"Hereafter" opens with a frightening bang, a portrayal of a tsunami that ravages the Indonesian coast and very nearly costs Marie her life. Top-notch visual effects and a refusal to treat it like over-the-top disaster movie fodder combine for a startling set-piece that makes the point of how unpredictable the world is and how quickly things can change in the blink of an eye. The rest of the narrative is played in a lower, more elegiac, key, the unhurried pace an asset rather than a hindrance. What does become problematic is the repetition with which it is told, alternating between three storylines in a predictable circular pattern that becomes rigid and stodgy. Furthermore, none of them achieve the vitality and development needed to give them full dramatic lift-off. Marie becomes fascinated with what she experienced during her near-drowning and travels to a hospice in the Alps for research. Marcus wears Jason's hat around and asks that a second bed be placed beside his at his foster home. Most of the psychics he seeks out are frauds. George struggles with a gift he sees as a curse, turning down potential clients seeking his guidance as he strives for normalcy. Director Clint Eastwood doesn't explore the subject or his characters much more than that, failing to delve into their inner beings or give them enough individual screen time to ably paint day-to-day three-dimensional lives for them.
Matt Damon (2010's "Green Zone"), Cecile de France (2005's "High Tension") and newcomer George McLaren share leading role duties in their respective story segments. Damon gives a nicely restrained performance as George, a quiet mournfulness to his work helping the viewer to understand him better than the script does. As Marie, Cecile de France is excellent in the way that she can convey so much without saying a word. No matter what she is doing on the screen, she makes it believable. Despite great expressive eyes, McLaren is the weakest link as Marcus, faced with the unthinkable prospect of going through the rest of his life without his twin brother. Perhaps he will improve with experience, but McLaren's acting is highly uneven here, each truthful moment hindered by one that comes off as stilted or dishonest. Any of these three figures deserves their own film rather than the same one where they must vie for attention and prominence. In the one subplot that does work very well—it may be the picture's high point—Bryce Dallas Howard (2010's "Eclipse") is an exquisite burst of energy and soulfulness as cooking classmate Melanie, whom George shares a surprisingly sexy scene with where they feed each other different foods while blindfolded. Howard is in and out of the proceedings too fast, but her character's unspoken past and the brutally abrupt outcome of her relationship with George linger for the duration.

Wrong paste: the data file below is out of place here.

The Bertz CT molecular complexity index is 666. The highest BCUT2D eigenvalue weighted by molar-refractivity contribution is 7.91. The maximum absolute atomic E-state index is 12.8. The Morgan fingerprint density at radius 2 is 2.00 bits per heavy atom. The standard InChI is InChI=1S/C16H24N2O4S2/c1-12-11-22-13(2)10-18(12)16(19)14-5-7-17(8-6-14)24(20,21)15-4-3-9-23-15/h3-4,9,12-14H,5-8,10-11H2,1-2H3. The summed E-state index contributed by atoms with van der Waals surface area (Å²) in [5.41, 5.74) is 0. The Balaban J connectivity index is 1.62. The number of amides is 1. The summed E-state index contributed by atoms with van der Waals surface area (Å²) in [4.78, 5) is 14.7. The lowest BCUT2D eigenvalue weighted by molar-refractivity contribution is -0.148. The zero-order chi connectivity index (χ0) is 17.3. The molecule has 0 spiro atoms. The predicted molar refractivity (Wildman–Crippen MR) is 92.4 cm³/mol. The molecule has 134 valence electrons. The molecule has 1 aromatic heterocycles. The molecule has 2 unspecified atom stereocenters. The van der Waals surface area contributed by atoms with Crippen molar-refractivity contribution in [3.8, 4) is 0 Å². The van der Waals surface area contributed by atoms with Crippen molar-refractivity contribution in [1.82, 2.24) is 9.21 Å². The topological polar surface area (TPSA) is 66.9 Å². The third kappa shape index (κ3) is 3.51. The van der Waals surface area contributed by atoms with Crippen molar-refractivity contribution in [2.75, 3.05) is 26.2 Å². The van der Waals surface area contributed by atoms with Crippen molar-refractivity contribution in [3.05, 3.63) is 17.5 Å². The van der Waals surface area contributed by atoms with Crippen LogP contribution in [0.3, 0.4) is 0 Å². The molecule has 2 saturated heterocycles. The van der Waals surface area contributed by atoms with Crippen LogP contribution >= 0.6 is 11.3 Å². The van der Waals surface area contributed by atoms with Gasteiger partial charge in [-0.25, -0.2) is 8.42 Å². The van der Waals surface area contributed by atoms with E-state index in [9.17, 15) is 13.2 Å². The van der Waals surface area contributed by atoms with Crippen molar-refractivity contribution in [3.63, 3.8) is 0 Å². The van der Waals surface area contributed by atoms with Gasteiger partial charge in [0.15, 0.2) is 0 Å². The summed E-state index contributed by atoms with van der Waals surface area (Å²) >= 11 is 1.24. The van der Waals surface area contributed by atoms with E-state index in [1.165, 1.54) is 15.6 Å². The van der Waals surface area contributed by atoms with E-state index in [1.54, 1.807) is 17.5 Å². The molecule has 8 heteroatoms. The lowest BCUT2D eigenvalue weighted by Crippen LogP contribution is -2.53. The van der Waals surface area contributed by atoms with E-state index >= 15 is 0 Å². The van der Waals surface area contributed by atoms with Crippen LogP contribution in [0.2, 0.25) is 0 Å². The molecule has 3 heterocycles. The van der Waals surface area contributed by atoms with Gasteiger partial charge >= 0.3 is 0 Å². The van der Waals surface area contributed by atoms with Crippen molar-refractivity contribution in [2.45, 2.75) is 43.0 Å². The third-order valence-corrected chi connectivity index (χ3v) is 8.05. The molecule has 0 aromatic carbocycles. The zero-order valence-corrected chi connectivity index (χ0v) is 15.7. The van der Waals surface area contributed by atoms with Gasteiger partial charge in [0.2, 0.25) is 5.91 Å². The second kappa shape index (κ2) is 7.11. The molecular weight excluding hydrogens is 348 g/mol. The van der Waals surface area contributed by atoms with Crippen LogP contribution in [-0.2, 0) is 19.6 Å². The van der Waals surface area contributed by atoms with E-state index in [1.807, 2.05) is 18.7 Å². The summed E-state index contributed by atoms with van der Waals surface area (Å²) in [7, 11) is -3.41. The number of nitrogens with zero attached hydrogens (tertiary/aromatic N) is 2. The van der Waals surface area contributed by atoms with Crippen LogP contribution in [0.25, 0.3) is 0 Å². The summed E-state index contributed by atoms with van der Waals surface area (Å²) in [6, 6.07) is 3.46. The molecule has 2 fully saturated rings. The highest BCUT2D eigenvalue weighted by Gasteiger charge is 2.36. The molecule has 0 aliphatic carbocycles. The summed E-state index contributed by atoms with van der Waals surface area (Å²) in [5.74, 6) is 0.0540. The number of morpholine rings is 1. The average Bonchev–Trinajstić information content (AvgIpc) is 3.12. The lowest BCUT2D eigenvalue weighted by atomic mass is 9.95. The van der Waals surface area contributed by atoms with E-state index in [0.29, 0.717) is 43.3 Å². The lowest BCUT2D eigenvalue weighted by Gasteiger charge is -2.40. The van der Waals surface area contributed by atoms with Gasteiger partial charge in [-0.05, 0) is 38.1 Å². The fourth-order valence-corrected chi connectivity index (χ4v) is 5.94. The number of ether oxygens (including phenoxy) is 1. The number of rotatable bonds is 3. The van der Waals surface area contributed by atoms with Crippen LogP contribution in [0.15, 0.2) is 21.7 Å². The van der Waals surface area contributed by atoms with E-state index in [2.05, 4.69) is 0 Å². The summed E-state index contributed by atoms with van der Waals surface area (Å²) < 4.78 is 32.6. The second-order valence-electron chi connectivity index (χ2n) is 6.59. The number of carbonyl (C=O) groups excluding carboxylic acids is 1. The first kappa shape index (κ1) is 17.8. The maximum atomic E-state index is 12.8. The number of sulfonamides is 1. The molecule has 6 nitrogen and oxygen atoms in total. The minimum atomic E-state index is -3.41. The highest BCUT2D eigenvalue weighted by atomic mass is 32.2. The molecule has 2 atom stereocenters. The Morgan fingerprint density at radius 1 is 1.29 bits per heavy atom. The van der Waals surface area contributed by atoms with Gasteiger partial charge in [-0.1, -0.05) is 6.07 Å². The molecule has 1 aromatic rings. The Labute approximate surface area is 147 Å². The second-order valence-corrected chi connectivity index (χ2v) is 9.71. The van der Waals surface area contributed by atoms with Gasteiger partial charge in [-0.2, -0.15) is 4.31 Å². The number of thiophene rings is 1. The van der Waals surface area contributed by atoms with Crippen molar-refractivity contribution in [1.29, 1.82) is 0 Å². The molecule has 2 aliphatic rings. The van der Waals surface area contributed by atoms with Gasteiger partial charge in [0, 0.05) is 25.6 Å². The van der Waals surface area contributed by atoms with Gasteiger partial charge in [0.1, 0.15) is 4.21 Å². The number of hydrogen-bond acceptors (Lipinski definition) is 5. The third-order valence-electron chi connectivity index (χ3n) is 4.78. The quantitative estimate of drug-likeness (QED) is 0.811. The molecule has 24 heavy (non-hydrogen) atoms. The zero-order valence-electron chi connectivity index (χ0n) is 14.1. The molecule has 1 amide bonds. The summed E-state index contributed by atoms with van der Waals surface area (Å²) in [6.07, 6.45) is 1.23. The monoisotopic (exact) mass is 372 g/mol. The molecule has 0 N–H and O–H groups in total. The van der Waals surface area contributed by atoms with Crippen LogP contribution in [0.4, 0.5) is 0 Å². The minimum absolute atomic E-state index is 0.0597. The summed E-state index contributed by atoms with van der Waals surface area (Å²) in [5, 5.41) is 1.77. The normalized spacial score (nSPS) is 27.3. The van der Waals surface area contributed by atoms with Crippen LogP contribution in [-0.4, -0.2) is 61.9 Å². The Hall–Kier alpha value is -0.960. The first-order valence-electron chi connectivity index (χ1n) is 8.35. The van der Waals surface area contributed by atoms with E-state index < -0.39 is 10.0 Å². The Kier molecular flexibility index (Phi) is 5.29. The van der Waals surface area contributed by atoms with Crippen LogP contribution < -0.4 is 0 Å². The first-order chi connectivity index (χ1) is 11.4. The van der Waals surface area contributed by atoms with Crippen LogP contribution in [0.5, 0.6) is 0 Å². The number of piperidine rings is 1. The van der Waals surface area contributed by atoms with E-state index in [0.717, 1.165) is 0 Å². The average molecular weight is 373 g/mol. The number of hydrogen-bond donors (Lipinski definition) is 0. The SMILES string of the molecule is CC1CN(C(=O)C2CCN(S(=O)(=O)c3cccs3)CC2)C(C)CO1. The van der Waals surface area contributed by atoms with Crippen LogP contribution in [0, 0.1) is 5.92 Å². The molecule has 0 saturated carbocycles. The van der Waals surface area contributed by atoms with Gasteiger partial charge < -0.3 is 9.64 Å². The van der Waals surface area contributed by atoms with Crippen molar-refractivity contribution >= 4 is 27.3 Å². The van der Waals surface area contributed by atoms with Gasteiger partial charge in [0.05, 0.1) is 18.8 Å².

There have been plenty of recent motion pictures revolving around the fleeting, unpredictable nature of life and death, and "Hereafter" comes off as minor, even shallow, next to the powerful, encompassing likes of 2008's "The Curious Case of Benjamin Button," 2008's "Synecdoche, New York," and 2010's "Enter the Void." As the film winds down and the three central characters close in on one another, director Clint Eastwood aims for a catharsis that does not come. Things do not draw to a satisfying conclusion so much as they tidily are left hanging on the suggestion of happier days ahead. This would be all well and good, but Eastwood plays it with a simplistic, too-saccharine hand, and his pat, obvious music score doesn't help in underscoring its fade to black. Because the topics at its core are so universal, it's not unreasonable to have expected a greater affecting wallop from "Hereafter." A movie of this sort should never leave the viewer cold, and that, alas, is what this one does.